Wednesday, December 24, 2014

Footsteps in the Snow - Charles Lachman

My review of Footsteps in the Snow first appeared in Shelf Awareness for Readers. I am posting it on the blog today with their permission.

First line: "It was an ordinary night in a small town very few Americans outside its boundaries even knew existed."

Maria Ridulph disappeared on a snowy December evening in 1957. She was playing outside with a friend when a stranger approached offering piggyback rides. Maria’s friend ran home to fetch her mittens; upon returning there was no trace of Maria or the stranger. Despite the determination of her community, national attention, and FBI involvement, no one was charged with Maria’s disappearance. Her body wouldn’t be discovered until the following April; her killer wouldn’t be arrested and tried for over half a century.

Footsteps in the Snow details the oldest cold case ever brought to trial in the United States. Charles Lachman, Inside Edition executive producer and author of A Secret Life, guides readers through the lives of those closest to the case using his meticulous examination of case evidence, historical records and his own interviews.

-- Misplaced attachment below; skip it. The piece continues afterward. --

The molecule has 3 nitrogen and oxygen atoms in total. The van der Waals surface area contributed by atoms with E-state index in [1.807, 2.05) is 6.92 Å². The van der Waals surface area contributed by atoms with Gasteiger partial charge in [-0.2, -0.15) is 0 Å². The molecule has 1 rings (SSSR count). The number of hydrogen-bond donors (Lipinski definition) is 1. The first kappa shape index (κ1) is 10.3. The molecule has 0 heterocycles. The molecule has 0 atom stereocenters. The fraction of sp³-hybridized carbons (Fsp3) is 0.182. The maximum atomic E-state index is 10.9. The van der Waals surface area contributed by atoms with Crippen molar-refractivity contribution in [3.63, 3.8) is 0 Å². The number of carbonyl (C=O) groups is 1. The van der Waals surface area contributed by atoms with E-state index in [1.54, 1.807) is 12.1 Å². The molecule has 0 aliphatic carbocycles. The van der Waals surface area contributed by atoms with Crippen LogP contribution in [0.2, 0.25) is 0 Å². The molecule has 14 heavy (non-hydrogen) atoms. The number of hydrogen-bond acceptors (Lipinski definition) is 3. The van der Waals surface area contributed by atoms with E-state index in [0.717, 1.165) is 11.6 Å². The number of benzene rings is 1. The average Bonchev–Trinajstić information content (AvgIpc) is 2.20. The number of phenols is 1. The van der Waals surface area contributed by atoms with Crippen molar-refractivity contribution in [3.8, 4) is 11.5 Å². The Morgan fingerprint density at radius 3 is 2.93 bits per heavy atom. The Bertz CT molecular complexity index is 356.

The murderer’s identity is clear to the reader early on, so this true crime book reads less like a murder mystery and more like a thriller as law enforcement agents throughout the five decades Maria’s case is open struggle to uncover the truth. Events are at times almost unbelievable, like a deathbed confession, and at other times disheartening, such as investigators neglecting to show the lone witness a picture of the killer--and original suspect--in 1958.

While extremely well researched, the account becomes at times weighed down with unnecessary detail and may leave readers with some unanswered questions. Even so, overall it maintains a high level of suspense and quick pace. True crime and crime fiction fans alike should devour this one.

Footsteps in the Snow is available in paperback (ISBN: 9780425272886) from Berkley.


BethFishReads December 26, 2014 at 7:46 AM  

I'll keep this one in mind. Merry Christmas!

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